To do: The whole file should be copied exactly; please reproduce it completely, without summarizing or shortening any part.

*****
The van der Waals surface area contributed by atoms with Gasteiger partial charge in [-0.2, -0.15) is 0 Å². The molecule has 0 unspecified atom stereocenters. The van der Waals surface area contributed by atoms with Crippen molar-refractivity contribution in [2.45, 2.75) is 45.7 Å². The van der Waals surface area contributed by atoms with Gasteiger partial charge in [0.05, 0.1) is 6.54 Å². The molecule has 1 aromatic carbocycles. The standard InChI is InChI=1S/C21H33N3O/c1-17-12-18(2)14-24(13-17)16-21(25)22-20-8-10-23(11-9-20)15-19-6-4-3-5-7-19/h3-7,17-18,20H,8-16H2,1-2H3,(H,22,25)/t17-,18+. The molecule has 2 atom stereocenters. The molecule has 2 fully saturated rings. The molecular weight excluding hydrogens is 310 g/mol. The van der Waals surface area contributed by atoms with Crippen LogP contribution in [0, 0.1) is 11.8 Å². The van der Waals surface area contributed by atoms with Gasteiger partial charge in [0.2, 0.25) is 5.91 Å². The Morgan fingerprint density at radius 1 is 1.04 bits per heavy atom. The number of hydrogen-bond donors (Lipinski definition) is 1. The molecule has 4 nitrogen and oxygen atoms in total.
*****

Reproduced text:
The van der Waals surface area contributed by atoms with Gasteiger partial charge in [-0.2, -0.15) is 0 Å². The molecule has 0 unspecified atom stereocenters. The van der Waals surface area contributed by atoms with Crippen molar-refractivity contribution in [2.45, 2.75) is 45.7 Å². The van der Waals surface area contributed by atoms with Gasteiger partial charge in [0.05, 0.1) is 6.54 Å². The molecule has 1 aromatic carbocycles. The standard InChI is InChI=1S/C21H33N3O/c1-17-12-18(2)14-24(13-17)16-21(25)22-20-8-10-23(11-9-20)15-19-6-4-3-5-7-19/h3-7,17-18,20H,8-16H2,1-2H3,(H,22,25)/t17-,18+. The molecule has 2 atom stereocenters. The molecule has 2 fully saturated rings. The molecular weight excluding hydrogens is 310 g/mol. The van der Waals surface area contributed by atoms with Crippen LogP contribution in [0, 0.1) is 11.8 Å². The van der Waals surface area contributed by atoms with Gasteiger partial charge in [0.2, 0.25) is 5.91 Å². The Morgan fingerprint density at radius 1 is 1.04 bits per heavy atom. The number of hydrogen-bond donors (Lipinski definition) is 1. The molecule has 4 nitrogen and oxygen atoms in total.